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Bob Le Flambeur (The Criterion Collection)
Suffused with wry humor, Jean-Pierre Melville's Bob le Flambeur melds the toughness of American gangster films with Gallic sophistication to lay the roadmap for the French New Wave. As the neon is extinguished for another dawn, an aging gambler navigates the treacherous world of pimps, moneymen, and naïve associates while plotting one last score-the heist of the Deauville casino. This underworld comedy of manners possesses all the formal beauty, finesse and treacherous allure of green baize.
A singular masterpiece that served as a clarion call for the coming French New Wave, this 1955 love letter to the city of Paris and the American urban noir films of the 1930s and 1940s is precisely the sort of cinematic consideration of genre influences that became the soul of early works by Jean-Luc Godard, François Truffaut, and Claude Chabrol. Directed by Jean-Pierre Melville (a filmmaker so enamored of American culture he adopted the name of Moby Dick's author), Bob le Flambeur (Bob the Gambler) concerns a courtly gangster who plans on robbing a casino. But the film is less about the trappings of a conventional heist tale than about Melville's embrace of the form and his wistful weavings within it. The title character (Roger Duchesne) is almost a knight errant, with a visible gallantry and code of loyalty suggesting Melville's own dreams of film tradition, reinvented into something both faithful and new. A terrific experience and an important sliver of film history. --Tom Keogh --This text refers to an out of print or unavailable edition of this title.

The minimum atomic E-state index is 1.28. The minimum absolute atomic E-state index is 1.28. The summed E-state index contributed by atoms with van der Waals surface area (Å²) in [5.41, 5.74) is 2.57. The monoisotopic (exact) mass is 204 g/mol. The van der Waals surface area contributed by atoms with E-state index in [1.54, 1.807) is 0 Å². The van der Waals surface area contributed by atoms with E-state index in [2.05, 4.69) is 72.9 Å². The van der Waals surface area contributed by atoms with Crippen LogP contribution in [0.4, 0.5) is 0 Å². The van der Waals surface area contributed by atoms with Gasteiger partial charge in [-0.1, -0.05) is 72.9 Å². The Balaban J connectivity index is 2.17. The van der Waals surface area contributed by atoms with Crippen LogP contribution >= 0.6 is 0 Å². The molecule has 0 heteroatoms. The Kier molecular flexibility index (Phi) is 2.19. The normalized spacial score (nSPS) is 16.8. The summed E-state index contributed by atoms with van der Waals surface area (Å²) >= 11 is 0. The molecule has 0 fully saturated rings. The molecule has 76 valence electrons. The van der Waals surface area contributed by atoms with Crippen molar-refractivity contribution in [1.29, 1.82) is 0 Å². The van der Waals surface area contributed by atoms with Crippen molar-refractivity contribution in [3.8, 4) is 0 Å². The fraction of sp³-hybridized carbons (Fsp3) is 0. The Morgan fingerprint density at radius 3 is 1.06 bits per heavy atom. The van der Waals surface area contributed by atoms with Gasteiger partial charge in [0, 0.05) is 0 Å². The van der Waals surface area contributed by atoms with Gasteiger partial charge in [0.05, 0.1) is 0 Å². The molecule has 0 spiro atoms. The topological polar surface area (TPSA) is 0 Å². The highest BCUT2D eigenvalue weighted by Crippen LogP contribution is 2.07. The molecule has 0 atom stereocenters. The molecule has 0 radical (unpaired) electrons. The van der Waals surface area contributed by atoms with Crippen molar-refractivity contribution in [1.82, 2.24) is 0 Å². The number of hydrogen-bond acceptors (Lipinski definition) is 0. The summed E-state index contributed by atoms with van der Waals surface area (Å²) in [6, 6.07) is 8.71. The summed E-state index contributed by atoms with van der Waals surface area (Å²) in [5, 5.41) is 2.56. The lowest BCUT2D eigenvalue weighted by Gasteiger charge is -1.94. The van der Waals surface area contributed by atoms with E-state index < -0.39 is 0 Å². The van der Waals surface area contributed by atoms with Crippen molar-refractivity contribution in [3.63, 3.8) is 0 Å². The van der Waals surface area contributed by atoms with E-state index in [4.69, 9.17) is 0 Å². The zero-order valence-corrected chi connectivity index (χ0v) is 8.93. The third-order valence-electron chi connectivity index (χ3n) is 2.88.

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Top Customer Reviews